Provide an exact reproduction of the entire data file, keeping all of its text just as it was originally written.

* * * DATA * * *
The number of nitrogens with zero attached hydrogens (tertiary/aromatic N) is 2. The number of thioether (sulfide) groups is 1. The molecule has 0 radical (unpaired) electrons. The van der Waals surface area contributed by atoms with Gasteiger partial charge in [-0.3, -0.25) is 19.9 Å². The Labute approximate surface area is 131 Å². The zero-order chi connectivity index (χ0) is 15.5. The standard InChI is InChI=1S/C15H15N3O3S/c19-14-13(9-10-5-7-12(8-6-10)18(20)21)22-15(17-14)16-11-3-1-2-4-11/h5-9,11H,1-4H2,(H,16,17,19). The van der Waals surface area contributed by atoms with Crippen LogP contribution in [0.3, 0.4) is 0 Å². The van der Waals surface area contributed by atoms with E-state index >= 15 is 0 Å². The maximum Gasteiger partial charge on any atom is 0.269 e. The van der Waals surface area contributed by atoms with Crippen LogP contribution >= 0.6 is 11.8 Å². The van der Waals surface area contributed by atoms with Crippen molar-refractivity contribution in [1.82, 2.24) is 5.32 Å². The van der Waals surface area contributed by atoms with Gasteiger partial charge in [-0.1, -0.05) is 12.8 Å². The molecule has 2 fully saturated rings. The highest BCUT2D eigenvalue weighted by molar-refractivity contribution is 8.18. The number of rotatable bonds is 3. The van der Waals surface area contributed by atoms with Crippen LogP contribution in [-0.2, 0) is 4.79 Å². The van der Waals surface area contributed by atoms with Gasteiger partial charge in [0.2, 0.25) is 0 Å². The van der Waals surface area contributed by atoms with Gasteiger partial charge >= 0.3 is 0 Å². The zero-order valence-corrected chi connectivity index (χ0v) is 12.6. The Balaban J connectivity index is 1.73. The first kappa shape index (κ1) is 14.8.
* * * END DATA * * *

The number of nitrogens with zero attached hydrogens (tertiary/aromatic N) is 2. The number of thioether (sulfide) groups is 1. The molecule has 0 radical (unpaired) electrons. The van der Waals surface area contributed by atoms with Gasteiger partial charge in [-0.3, -0.25) is 19.9 Å². The Labute approximate surface area is 131 Å². The zero-order chi connectivity index (χ0) is 15.5. The standard InChI is InChI=1S/C15H15N3O3S/c19-14-13(9-10-5-7-12(8-6-10)18(20)21)22-15(17-14)16-11-3-1-2-4-11/h5-9,11H,1-4H2,(H,16,17,19). The van der Waals surface area contributed by atoms with Crippen LogP contribution in [0.3, 0.4) is 0 Å². The van der Waals surface area contributed by atoms with E-state index >= 15 is 0 Å². The maximum Gasteiger partial charge on any atom is 0.269 e. The van der Waals surface area contributed by atoms with Crippen LogP contribution >= 0.6 is 11.8 Å². The van der Waals surface area contributed by atoms with Crippen molar-refractivity contribution in [1.82, 2.24) is 5.32 Å². The van der Waals surface area contributed by atoms with Gasteiger partial charge in [-0.1, -0.05) is 12.8 Å². The molecule has 2 fully saturated rings. The highest BCUT2D eigenvalue weighted by molar-refractivity contribution is 8.18. The number of rotatable bonds is 3. The van der Waals surface area contributed by atoms with Crippen LogP contribution in [-0.2, 0) is 4.79 Å². The van der Waals surface area contributed by atoms with Gasteiger partial charge in [0.2, 0.25) is 0 Å². The van der Waals surface area contributed by atoms with Gasteiger partial charge >= 0.3 is 0 Å². The zero-order valence-corrected chi connectivity index (χ0v) is 12.6. The Balaban J connectivity index is 1.73. The first kappa shape index (κ1) is 14.8.